Explore the Mechanisms of Pruritus in Bullous Pemphigoid Patients During Remission
|ClinicalTrials.gov Identifier: NCT01265082|
Recruitment Status : Unknown
Verified December 2010 by National Taiwan University Hospital.
Recruitment status was: Active, not recruiting
First Posted : December 22, 2010
Last Update Posted : December 22, 2010
|First Submitted Date||December 21, 2010|
|First Posted Date||December 22, 2010|
|Last Update Posted Date||December 22, 2010|
|Start Date||December 2010|
|Primary Completion Date||Not Provided|
|Current Primary Outcome Measures||Not Provided|
|Original Primary Outcome Measures||Not Provided|
|Change History||No Changes Posted|
|Current Secondary Outcome Measures||Not Provided|
|Original Secondary Outcome Measures||Not Provided|
|Current Other Outcome Measures||Not Provided|
|Original Other Outcome Measures||Not Provided|
|Brief Title||Explore the Mechanisms of Pruritus in Bullous Pemphigoid Patients During Remission|
|Official Title||Explore the Mechanisms of Pruritus in Bullous Pemphigoid Patients During Remission|
|Brief Summary||The following is the investigators hypothesis regarding the pruritus of BP patients during remission. Anti-BP 180 IgE binds to dermal mast cells, inducing their activation and secretion of mediators after being cross-linked by antigens. Among mediators, histamine directly induces itching and vessel changes, whereas tryptase potentiates itching and vessel changes in an indirect way through the actions of neuropeptides. Tryptase stimulates neurons which in turn secrete neuropeptides.|
Bullous pemphigoid(BP) is a cutaneous autoimmune blister disease. In addition to blisters formation which disrupt skin barrier and result in high mortality, erythematous edematous plaques often develop on skin of bullous pemphigoid patients accompanied with intensive pruritus. As regard with the pathogenesis of BP, it is generally accepted that anti-BP180 IgG is the most important pathogenic factor for blister formation, whereas anti-BP180 IgE which binds to mast cells and induces their activation results in erythematous edematous plaques. Quite a few bullous pemphigoid patients suffer from intensive pruritus even during clinical remission period that means blisters or plaques are no longer on their skin. The reasons why pruritus persists during this period are still obscure.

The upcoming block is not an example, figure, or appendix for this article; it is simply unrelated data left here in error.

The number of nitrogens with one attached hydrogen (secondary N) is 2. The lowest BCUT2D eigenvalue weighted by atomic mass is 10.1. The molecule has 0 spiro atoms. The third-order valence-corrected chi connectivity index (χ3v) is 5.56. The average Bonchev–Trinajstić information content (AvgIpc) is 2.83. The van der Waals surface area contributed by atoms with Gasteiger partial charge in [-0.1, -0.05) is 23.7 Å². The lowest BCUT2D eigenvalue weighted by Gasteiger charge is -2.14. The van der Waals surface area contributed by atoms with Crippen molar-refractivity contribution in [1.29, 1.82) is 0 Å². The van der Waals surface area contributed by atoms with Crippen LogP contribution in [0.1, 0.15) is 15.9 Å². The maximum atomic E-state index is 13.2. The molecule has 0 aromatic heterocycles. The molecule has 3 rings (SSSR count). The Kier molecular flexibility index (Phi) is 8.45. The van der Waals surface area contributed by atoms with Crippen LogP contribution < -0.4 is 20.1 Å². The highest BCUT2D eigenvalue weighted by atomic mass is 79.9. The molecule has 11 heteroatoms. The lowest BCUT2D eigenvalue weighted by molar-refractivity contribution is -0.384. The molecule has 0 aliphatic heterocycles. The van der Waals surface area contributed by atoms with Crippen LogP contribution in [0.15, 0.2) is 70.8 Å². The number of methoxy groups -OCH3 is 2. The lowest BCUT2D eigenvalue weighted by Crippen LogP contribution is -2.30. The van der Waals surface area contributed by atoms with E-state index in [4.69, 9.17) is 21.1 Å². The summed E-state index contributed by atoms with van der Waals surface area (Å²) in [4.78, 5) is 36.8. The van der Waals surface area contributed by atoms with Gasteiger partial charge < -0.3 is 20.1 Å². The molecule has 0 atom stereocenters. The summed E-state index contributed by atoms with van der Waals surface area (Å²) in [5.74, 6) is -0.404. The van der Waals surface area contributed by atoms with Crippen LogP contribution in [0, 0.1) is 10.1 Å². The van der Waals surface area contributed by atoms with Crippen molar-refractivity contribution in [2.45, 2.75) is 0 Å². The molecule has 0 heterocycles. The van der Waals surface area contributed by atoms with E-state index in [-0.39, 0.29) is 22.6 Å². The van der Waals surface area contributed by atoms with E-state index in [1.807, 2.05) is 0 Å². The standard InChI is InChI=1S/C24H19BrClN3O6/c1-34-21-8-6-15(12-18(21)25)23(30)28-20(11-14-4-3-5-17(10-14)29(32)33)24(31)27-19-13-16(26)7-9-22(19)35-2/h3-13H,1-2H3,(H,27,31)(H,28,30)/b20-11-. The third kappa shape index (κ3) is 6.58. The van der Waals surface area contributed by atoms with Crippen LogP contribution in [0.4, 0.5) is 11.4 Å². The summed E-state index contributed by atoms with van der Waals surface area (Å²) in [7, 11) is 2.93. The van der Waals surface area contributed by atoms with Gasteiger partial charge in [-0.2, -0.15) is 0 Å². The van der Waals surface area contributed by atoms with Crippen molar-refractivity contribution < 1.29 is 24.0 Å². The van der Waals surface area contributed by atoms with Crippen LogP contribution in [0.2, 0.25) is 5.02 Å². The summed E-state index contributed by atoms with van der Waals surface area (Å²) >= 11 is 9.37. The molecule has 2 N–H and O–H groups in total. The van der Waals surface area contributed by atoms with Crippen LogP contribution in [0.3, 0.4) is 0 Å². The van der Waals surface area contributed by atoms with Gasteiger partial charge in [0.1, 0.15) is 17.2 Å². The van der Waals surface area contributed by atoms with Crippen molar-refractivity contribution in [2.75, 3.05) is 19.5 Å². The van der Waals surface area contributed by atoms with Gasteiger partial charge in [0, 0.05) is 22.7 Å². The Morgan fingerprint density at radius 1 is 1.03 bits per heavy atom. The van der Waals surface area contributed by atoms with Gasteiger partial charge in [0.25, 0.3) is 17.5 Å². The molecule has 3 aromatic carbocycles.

Pruritus is the most common symptom of cutaneous diseases. Our understanding regarding pathophysiology of "pruritus" has made a remarkable progress in the past decade. Now, it is known that there are various kinds of substances that induce pruritus (pruritus mediators) and different combinations of these mediators are involved in different itching diseases. Moreover, neuropeptides secreted by stimulated neurons can in turn induce neurogenic inflammation.
The following is our hypothesis regarding the pruritus of BP patients during remission. Anti-BP 180 IgE binds to dermal mast cells, inducing their activation and secretion of mediators after being cross-linked by antigens. Among mediators, histamine directly induces itching and vessel changes, whereas tryptase potentiates itching and vessel changes in an indirect way through the actions of neuropeptides. Tryptase stimulates neurons which in turn secrete neuropeptides.
Thus, in order to test our hypothesis, the strategy of this study is to compare parameters between two groups of patients, bullous pemphigoid patients in remission with pruritus and without pruritus. The following parameters in serum and skin will be measured: total IgE, anti-BP 180 IgE, the number and activated status of mast cells, the amount of some mediators and neuropeptides produced by mast cells and neurons, respectively. In addition, these parameters in active stage will also be measured for reference and with a hope to find useful parameters for predicting the persistence of pruritus in remission.
|Study Design||Observational Model: Case Control
Time Perspective: Prospective
|Target Follow-Up Duration||Not Provided|
|Sampling Method||Non-Probability Sample|
|Study Population||primary care clinic,|
|Publications *||Not Provided|
* Includes publications given by the data provider as well as publications identified by ClinicalTrials.gov Identifier (NCT Number) in Medline.
|Recruitment Status||Unknown status|
|Completion Date||Not Provided|
|Primary Completion Date||Not Provided|
|Ages||Child, Adult, Senior|
|Accepts Healthy Volunteers||No|
|Contacts||Contact information is only displayed when the study is recruiting subjects|
|Listed Location Countries||Taiwan|
|Removed Location Countries|
|Other Study ID Numbers||201006012R|
|Has Data Monitoring Committee||No|
|U.S. FDA-regulated Product||Not Provided|
|IPD Sharing Statement||Not Provided|
|Responsible Party||Li-Fang, Wang, Department of Dermatology, National Taiwan University Hospital|
|Study Sponsor||National Taiwan University Hospital|
|PRS Account||National Taiwan University Hospital|
|Verification Date||December 2010|